Australian Family Physician
Australian Family Physician


Volume 44, Issue 8, August 2015

An itchy, scaly plaque on the scalp

Naveen Kumar Kansal Saurabh Agarwal
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Figure 1. Scaly plaque on the scalp with tufting of hair

A girl, 8 years of age, was referred from the paediatrics outpatient department with complaints of itching and thick scaling on the occipital scalp for the previous 3 weeks. There were no other cutaneous or systemic complaints. The patient was afebrile and her general physical examination was within normal limits. She had a regular vaccination history, and past and family history were not contributory to the complaint. There was no personal or family history of atopy, allergy or other skin disease. Her body weight was 23 kg.

On examination, a thick, adherent, ‘asbestos-like’, scaly plaque with matted hair was present on the occipital scalp (Figure 1). There was no associated hair loss. The rest of the cutaneous examination, including external genitalia, oral mucous membranes and nails, was within normal limits and did not reveal any evidence of associated mucocutaneous disease.

Question 1

What is the diagnosis?

Question 2

What are the commonly associated diseases/infections?

Question 3

How should the condition be managed?

Answer 1

The diagnosis is pityriasis amiantacea (PA), sometimes also known as tinea or pseudotinea amiantacea. PA is an uncommon but specific reaction pattern to some of the inflammatory conditions of the scalp. The lesions of PA classically consist of thick, adherent, ‘asbestos-like’ (amiantaceus) scaling and plaques. These attach to the underlying scalp and piercing hair shafts and result in matting of the hair. The condition primarily affects young adults, although it may occur at any age.1 As in this case, females are more affected by PA than males.1 Temporary alopecia or hair loss is common, and scarring (cicatricial) alopecia has also been reported.2

Answer 2

In a number of patients, psoriasis,3 seborrheic dermatitis, atopic dermatitis and eczemas are commonly associated with PA. However, the exact aetiopathogenesis of this disease remains unclear. Mucocutaneous examination may be directed specifically to note:

  • classic silvery-white scales, oil-drop sign and Auspitz’s sign of psoriasis
  • greasy-yellow scale of seborrhoeic dermatitis
  • classic flexural involvement with extreme itching and scratching of childhood atopic eczema
  • associated head lice infestation of scalp.

Abdel-Hamid et al1 found that 83 of 85 patients with PA had a Staphylococcal infection, which was confirmed by bacterial culture. However, the aetiological role of S. aureus in PA is not defined. In many patients, however, no associated or underlying condition was identified. More recently, case reports have been published on the association of PA with Darier’s disease,4,5 and with tumour necrosis factor (TNF)-α inhibitor therapy for Crohn’s disease,6 tinea capitis7 and pityriasis rosea.8 Scrapings should be taken in suspected cases of tinea infections for a potassium hydroxide (KOH) microscopic examination of fungal elements, as well as for culture/sensitivity as necessary. Untreated tinea capitis as a cause of PA may sometimes lead to cicatricial alopecia. Rarely, scalp biopsy may need to be performed to define an unusual, underlying pathology (eg Darier’s disease) when PA is atypical, recalcitrant or poorly responsive to standard therapy.

Answer 3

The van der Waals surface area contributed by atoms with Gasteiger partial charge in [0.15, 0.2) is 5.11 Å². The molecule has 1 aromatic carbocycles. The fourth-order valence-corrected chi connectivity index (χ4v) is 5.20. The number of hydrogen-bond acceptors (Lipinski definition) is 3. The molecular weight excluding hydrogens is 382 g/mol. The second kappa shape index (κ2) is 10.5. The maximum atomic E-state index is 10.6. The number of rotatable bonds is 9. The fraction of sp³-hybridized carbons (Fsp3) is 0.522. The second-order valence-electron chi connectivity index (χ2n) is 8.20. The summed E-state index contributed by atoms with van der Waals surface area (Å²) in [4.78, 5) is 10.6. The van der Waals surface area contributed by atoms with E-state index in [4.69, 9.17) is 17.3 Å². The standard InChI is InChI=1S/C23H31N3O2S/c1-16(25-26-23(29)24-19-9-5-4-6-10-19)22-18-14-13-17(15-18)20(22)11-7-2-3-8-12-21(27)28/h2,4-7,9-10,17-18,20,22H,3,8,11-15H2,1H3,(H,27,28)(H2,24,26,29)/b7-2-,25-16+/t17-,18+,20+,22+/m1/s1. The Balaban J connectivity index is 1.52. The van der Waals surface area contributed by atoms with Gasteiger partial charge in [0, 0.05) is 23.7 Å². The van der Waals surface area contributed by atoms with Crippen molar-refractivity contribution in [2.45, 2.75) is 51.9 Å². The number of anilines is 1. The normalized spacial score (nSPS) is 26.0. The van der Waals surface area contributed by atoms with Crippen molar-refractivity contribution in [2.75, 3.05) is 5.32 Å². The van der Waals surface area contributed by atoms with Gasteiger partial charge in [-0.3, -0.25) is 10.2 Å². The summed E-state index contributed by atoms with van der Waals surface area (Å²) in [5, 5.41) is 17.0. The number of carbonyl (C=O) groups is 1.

At present, there are no specific guidelines for the management of PA. Mid-to-high potency topical corticosteroid preparations (eg mometasone, halobetasol, clobetasol), combined with salicylic acid and tar (sometimes with vegetable or mineral oils) may be left on the scalp overnight, followed by daily shampooing. This usually results in loosening of the scales and their removal. The steroid preparation needs to be applied to scalp for it to be effective. As the scales loosen after the morning shampooing, steroid lotions should be rubbed directly on the scalp.

Associated Staphylococcal1 or fungal7 infections, or other diseases (eg Darier’s disease),4,5 may need appropriate treatment or referral to a dermatologist as well. An antidandruff or tar-based shampoo would be helpful in maintaining remission once the condition is controlled. With appropriate therapy, hair will regrow in areas of associated hair loss, but the scarring from alopecia is usually irreversible.2

Patients need appropriate counselling, as PA usually responds well to treatment but may recur promptly when treatment stops. For our patient, we prescribed a topical lotion containing clobetasol propionate (0.05%) with salicylic acid, (6%) to be applied twice a day, and daily shampooing. She was also advised to apply plain coconut oil liberally on the scalp. A significant improvement was noted at the 2-week follow up after treatment.

Key points

  • PA is an uncommon, distinctive reaction pattern of the scalp to some inflammatory conditions resulting in thick, adherent, ‘asbestos-like’ scaling and plaques, and sometimes alopecia.
  • The aetiology is unknown. However, some cases are associated with psoriasis, seborrhoeic dermatitis, eczema and, rarely, Darier’s disease, tinea capitis and pityriasis rosea.
  • The condition usually responds well to conservative treatment, but recurrences are frequent. Patient need proper counselling on regular follow-up.


Naveen Kumar Kansal MD, Assistant Professor, Department of Dermatology and Venereology, Government Medical College, Haldwani, Nainital, Uttarakhand, India. kansalnaveen@gmail.com

Saurabh Agarwal MD, Professor and Head, Department of Dermatology and Venereology, Government Medical College, Haldwani, Nainital, Uttarakhand, India.

Competing interests: None.
Provenance and peer review: Not commissioned, externally peer reviewed.

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